We were possibly disconnected from the world around us, just being out here in the middle of nowhere, a place forgotten by society. I kept thinking trying to come out with a solution but nothing truly came to mind. The only thing left to do was cut down the guard force to save a little extra money, but that would be a very huge mistake. I wasn’t willing to allow something like that to happen, so I began writing another petition to Governor Rockefeller. This time, I would have to deliver it myself.

It is possible that my petition could have gotten lost in all the mail the governor receives on a daily basis. On the other hand, it is very much possible that he might have read my petition and tossed it. In the end everything boiled down to politics. Rockefeller’s stance on cutting funds was the main reason he was re-elected. I wouldn’t be surprised if that was the reason why he never replied. Besides it being bad to ignore petitions, it would prove catastrophic in the long run. Something would eventually give and he would have to answer.

I finished typing the petition, sealed it in an envelope and placed it in my suit’s pocket. Before I even logged off the computer the phone rang out. I picked it up and was confronted by a hysterical voice on the other side.

“Warden, the inmates are staging a hunger strike in the chow hall. What do you want us to do?”

“I’ll go talk to them. Tell Captain Lopez to meet me down there and prepare the Special Response Team just in case.”

What now…

I made my way out of the office and took a few officers with me. We headed down the chow hall, located on the third floor. Even from the elevator we could hear the chants of the hundreds of prisoners, amplified by the thick concrete walls that enclosed us. Upon reaching the main entrance I was confronted by the Captain.

“Captain, what’s the problem?”

“It seems they are staging a hunger strike for their demands. It’s headed by Barkley and some other goons.”

“I’ll talk to him again. Ready the response team and have any available units on standby just in case anything goes wrong.”

I went in there, a bit arrogant, thinking that the situation could be dismissed. I walked up to Barkley accompanied by the Captain and seven other CEOS. The inmates got up from their chairs and gathered around us. Must have been at least a hundred. I could feel the tensions escalating. Maybe it had been a bad decision to waltz in there without waiting for SRT. It would only be a matter of minutes before they would come crashing in here with their riot gear.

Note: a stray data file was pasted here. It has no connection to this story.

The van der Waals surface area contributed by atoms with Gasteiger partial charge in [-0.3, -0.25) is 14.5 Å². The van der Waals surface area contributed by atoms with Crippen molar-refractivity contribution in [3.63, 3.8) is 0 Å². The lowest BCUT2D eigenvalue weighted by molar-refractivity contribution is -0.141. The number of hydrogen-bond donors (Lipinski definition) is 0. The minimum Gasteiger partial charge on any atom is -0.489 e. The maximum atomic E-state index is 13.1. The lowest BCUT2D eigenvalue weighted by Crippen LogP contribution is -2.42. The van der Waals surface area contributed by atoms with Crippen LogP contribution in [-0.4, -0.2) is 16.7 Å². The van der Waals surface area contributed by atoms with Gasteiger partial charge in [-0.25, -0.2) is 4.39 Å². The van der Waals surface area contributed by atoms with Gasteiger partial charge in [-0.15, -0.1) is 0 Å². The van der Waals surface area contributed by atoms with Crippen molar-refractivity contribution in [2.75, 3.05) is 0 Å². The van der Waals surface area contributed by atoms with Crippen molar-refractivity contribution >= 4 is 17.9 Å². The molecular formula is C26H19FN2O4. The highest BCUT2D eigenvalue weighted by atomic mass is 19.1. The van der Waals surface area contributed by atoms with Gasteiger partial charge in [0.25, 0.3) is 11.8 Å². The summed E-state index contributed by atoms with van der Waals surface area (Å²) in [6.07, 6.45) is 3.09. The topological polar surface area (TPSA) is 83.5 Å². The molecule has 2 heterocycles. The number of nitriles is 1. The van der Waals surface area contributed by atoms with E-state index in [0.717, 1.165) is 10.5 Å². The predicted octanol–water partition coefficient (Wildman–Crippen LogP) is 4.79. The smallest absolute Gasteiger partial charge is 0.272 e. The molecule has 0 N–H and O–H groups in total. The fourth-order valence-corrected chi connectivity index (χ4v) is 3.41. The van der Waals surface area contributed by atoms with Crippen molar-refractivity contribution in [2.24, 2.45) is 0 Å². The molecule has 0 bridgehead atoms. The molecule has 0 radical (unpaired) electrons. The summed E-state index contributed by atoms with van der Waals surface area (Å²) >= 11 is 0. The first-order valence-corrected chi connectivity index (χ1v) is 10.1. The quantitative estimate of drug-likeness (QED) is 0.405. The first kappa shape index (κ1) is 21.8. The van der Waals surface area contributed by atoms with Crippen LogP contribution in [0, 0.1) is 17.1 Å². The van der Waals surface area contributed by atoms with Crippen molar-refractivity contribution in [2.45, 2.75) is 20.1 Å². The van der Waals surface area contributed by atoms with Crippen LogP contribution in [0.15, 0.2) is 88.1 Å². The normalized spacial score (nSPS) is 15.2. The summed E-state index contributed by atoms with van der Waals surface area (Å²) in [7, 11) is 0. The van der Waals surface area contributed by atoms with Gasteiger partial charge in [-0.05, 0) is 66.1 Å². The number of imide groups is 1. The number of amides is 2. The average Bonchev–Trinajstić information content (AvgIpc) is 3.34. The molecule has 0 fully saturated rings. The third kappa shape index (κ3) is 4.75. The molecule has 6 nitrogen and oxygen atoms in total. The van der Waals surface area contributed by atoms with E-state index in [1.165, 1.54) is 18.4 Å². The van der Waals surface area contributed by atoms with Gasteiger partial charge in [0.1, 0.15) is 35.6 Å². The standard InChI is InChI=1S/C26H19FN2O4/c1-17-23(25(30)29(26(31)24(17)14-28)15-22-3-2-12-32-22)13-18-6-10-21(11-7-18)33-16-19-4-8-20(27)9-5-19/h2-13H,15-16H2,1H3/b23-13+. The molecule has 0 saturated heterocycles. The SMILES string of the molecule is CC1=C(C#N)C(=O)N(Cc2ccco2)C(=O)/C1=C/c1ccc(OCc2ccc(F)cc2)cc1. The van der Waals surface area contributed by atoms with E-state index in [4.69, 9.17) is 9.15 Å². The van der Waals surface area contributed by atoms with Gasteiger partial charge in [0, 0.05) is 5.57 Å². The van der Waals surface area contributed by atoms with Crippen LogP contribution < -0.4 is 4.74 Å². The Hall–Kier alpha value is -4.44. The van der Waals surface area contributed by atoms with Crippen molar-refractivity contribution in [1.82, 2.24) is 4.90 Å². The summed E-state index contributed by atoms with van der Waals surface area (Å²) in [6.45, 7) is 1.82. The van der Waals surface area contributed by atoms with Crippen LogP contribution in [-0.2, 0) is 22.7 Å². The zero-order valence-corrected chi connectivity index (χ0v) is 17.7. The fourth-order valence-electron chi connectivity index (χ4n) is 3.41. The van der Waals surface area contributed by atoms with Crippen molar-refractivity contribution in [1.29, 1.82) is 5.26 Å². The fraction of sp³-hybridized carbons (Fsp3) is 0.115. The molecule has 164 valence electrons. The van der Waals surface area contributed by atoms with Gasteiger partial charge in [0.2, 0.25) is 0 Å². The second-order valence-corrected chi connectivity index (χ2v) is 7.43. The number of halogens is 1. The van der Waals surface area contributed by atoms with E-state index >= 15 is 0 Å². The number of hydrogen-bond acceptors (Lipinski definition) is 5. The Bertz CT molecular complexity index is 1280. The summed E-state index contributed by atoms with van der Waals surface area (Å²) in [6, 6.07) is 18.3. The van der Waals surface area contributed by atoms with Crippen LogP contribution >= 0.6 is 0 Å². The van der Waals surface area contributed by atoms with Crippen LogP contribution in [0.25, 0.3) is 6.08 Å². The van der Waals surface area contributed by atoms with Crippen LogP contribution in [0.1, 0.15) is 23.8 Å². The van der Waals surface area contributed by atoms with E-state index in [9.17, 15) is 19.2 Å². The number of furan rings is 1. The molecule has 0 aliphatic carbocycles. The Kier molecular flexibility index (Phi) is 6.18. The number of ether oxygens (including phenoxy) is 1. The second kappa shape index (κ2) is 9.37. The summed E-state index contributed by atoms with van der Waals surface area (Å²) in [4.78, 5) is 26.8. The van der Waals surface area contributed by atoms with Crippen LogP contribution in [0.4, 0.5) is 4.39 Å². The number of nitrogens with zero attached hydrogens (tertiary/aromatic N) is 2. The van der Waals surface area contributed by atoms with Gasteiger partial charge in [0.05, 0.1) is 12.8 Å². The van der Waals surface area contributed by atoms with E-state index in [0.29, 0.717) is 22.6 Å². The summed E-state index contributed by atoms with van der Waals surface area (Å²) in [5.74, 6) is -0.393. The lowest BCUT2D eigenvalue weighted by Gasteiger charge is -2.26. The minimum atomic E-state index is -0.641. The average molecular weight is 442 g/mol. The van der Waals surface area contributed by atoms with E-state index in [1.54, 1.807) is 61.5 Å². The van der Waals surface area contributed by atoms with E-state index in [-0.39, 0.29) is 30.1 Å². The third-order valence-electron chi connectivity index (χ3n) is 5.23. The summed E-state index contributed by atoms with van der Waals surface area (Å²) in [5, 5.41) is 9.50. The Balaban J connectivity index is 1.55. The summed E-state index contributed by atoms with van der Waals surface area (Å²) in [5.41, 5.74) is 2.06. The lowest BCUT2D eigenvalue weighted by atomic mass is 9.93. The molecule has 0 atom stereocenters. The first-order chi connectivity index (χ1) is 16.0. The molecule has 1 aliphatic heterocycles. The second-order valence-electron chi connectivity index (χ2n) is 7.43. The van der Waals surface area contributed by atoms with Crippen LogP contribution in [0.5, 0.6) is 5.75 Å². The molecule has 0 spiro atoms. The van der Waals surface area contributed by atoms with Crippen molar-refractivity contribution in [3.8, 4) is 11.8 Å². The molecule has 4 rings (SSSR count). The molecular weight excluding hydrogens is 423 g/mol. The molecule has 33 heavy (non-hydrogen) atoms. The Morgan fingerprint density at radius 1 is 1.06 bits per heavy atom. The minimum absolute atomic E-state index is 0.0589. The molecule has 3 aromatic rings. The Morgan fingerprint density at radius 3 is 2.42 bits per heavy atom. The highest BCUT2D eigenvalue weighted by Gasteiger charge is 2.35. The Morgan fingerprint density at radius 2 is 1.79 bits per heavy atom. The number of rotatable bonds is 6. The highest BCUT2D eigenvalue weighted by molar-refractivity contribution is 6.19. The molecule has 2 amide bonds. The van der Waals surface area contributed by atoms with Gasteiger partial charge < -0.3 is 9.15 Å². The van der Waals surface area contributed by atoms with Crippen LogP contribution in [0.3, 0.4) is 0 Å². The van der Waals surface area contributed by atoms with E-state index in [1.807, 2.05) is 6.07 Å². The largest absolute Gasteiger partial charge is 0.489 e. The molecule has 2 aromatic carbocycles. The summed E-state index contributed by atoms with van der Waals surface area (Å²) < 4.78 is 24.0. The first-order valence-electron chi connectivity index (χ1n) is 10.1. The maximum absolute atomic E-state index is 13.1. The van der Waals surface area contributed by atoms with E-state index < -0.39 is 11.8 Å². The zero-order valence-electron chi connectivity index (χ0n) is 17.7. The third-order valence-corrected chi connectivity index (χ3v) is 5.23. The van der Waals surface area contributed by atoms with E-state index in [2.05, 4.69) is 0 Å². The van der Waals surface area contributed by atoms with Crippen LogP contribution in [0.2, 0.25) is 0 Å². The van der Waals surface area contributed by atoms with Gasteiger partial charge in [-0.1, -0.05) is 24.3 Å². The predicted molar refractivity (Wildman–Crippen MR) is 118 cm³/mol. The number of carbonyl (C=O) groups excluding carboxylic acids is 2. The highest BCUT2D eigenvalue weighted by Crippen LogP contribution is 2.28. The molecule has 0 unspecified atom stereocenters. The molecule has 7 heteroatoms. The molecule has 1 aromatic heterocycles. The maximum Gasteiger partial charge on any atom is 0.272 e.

I looked at Barkley straight in the eye and asked him what he wanted.

“You already know what we all want. And you’re going to get it for us. There is no debating here, just like you said. Isn’t that right?”

“I already told you that we cannot do anything about that. Our budget doesn’t allow for that. Can’t you get that through your thick head?”

Before we could even get to agree on anything the SRT busted into the chow hall, unknowing of what was truly happening. At the moment when I heard the loud bang of the flash grenades, I knew everything had been lost. We had almost reached an agreement and now, we were back at square one. A fight erupted between the guards and the inmates, all fighting one another like wild animals. I turned around and made my way to the entrance. It would prove detrimental if I were caught in the situation.

I felt a hand grab me from behind, preventing me from escaping. I turned around and tried getting him off of me but couldn’t get his hands off my suit. To my left I spotted the Captain running full blast towards the entrance. Our eyes locked, I then reached for him but he kept on, leaving me behind. The SRT managed to subdue a few inmates but they were quickly overrun by the masses of mongrels. We all got taken hostage, except for the Captain and a few of his men. They locked the doors and contained us.

I felt the pummeling of a few inmates on my head. I embraced myself and curled up in a ball until they stopped. Barkley instructed the inmates to tie us up and place clothing on our faces so we couldn’t see what was going on.

“Mr. Oswald, you have forced us to do something drastic. You could have simply agreed with our small demands. But no, you couldn’t be reason with. You only see us as filthy animals contained within your fortress of punishment.”